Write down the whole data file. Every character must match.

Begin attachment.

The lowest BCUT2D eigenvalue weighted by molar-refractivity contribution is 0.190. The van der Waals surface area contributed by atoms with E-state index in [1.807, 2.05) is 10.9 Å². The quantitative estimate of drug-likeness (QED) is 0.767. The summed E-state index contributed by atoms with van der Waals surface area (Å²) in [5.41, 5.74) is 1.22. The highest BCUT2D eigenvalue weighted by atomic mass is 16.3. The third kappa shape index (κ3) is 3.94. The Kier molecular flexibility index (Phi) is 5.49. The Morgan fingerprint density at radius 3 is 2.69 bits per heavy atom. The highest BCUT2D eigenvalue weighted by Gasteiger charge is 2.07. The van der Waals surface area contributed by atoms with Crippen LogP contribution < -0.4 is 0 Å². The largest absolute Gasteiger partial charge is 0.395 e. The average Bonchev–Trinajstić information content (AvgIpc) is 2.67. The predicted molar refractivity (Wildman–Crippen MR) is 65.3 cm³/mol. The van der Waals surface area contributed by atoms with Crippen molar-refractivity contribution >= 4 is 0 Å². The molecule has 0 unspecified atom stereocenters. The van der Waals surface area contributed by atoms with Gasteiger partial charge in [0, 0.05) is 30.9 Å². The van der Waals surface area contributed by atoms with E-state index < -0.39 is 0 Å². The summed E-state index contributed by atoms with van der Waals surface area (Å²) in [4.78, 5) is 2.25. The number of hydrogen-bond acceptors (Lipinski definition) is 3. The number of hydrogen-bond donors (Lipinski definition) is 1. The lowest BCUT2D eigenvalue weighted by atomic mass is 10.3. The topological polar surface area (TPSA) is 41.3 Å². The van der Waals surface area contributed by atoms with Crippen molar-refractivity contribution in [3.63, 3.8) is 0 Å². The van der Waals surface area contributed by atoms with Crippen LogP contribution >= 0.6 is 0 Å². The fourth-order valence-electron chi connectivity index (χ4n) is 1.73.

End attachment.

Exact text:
The lowest BCUT2D eigenvalue weighted by molar-refractivity contribution is 0.190. The van der Waals surface area contributed by atoms with E-state index in [1.807, 2.05) is 10.9 Å². The quantitative estimate of drug-likeness (QED) is 0.767. The summed E-state index contributed by atoms with van der Waals surface area (Å²) in [5.41, 5.74) is 1.22. The highest BCUT2D eigenvalue weighted by atomic mass is 16.3. The third kappa shape index (κ3) is 3.94. The Kier molecular flexibility index (Phi) is 5.49. The Morgan fingerprint density at radius 3 is 2.69 bits per heavy atom. The highest BCUT2D eigenvalue weighted by Gasteiger charge is 2.07. The van der Waals surface area contributed by atoms with Crippen LogP contribution < -0.4 is 0 Å². The largest absolute Gasteiger partial charge is 0.395 e. The average Bonchev–Trinajstić information content (AvgIpc) is 2.67. The predicted molar refractivity (Wildman–Crippen MR) is 65.3 cm³/mol. The van der Waals surface area contributed by atoms with Crippen molar-refractivity contribution >= 4 is 0 Å². The molecule has 0 unspecified atom stereocenters. The van der Waals surface area contributed by atoms with Gasteiger partial charge in [0, 0.05) is 30.9 Å². The van der Waals surface area contributed by atoms with E-state index < -0.39 is 0 Å². The summed E-state index contributed by atoms with van der Waals surface area (Å²) in [4.78, 5) is 2.25. The number of hydrogen-bond acceptors (Lipinski definition) is 3. The number of hydrogen-bond donors (Lipinski definition) is 1. The lowest BCUT2D eigenvalue weighted by atomic mass is 10.3. The topological polar surface area (TPSA) is 41.3 Å². The van der Waals surface area contributed by atoms with Crippen molar-refractivity contribution in [3.63, 3.8) is 0 Å². The van der Waals surface area contributed by atoms with Crippen LogP contribution >= 0.6 is 0 Å². The fourth-order valence-electron chi connectivity index (χ4n) is 1.73.